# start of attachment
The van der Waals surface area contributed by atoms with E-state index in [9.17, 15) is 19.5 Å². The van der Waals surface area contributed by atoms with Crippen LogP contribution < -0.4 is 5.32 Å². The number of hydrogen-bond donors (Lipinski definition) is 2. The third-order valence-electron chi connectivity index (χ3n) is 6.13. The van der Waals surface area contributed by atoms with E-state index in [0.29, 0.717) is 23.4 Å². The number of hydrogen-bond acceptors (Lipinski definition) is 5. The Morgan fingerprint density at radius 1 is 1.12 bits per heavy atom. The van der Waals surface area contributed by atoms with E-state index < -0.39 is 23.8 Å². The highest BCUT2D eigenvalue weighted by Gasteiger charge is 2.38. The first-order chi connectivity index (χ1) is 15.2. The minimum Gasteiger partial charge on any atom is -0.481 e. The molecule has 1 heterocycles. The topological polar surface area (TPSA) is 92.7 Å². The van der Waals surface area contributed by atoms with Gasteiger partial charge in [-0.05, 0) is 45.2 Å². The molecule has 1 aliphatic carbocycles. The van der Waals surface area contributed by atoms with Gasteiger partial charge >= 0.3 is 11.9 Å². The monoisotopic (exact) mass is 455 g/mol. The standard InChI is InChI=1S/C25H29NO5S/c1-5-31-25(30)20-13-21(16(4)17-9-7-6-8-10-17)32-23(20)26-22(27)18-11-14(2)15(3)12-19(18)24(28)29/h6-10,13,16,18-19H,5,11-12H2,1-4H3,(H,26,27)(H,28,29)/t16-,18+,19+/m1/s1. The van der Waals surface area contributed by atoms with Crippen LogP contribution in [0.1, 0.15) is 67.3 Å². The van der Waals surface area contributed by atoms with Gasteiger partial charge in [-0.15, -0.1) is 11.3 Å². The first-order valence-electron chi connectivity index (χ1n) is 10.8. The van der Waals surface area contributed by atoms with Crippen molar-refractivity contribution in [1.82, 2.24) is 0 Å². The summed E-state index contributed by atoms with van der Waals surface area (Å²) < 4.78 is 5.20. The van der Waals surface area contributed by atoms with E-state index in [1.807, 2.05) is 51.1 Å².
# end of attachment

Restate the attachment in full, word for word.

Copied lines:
The van der Waals surface area contributed by atoms with E-state index in [9.17, 15) is 19.5 Å². The van der Waals surface area contributed by atoms with Crippen LogP contribution < -0.4 is 5.32 Å². The number of hydrogen-bond donors (Lipinski definition) is 2. The third-order valence-electron chi connectivity index (χ3n) is 6.13. The van der Waals surface area contributed by atoms with E-state index in [0.29, 0.717) is 23.4 Å². The number of hydrogen-bond acceptors (Lipinski definition) is 5. The Morgan fingerprint density at radius 1 is 1.12 bits per heavy atom. The van der Waals surface area contributed by atoms with E-state index < -0.39 is 23.8 Å². The highest BCUT2D eigenvalue weighted by Gasteiger charge is 2.38. The first-order chi connectivity index (χ1) is 15.2. The minimum Gasteiger partial charge on any atom is -0.481 e. The molecule has 1 heterocycles. The topological polar surface area (TPSA) is 92.7 Å². The van der Waals surface area contributed by atoms with Gasteiger partial charge in [-0.05, 0) is 45.2 Å². The molecule has 1 aliphatic carbocycles. The van der Waals surface area contributed by atoms with Gasteiger partial charge >= 0.3 is 11.9 Å². The monoisotopic (exact) mass is 455 g/mol. The standard InChI is InChI=1S/C25H29NO5S/c1-5-31-25(30)20-13-21(16(4)17-9-7-6-8-10-17)32-23(20)26-22(27)18-11-14(2)15(3)12-19(18)24(28)29/h6-10,13,16,18-19H,5,11-12H2,1-4H3,(H,26,27)(H,28,29)/t16-,18+,19+/m1/s1. The van der Waals surface area contributed by atoms with Crippen LogP contribution in [0.1, 0.15) is 67.3 Å². The van der Waals surface area contributed by atoms with Gasteiger partial charge in [-0.15, -0.1) is 11.3 Å². The first-order valence-electron chi connectivity index (χ1n) is 10.8. The van der Waals surface area contributed by atoms with Crippen molar-refractivity contribution in [1.82, 2.24) is 0 Å². The summed E-state index contributed by atoms with van der Waals surface area (Å²) < 4.78 is 5.20. The van der Waals surface area contributed by atoms with E-state index in [1.807, 2.05) is 51.1 Å².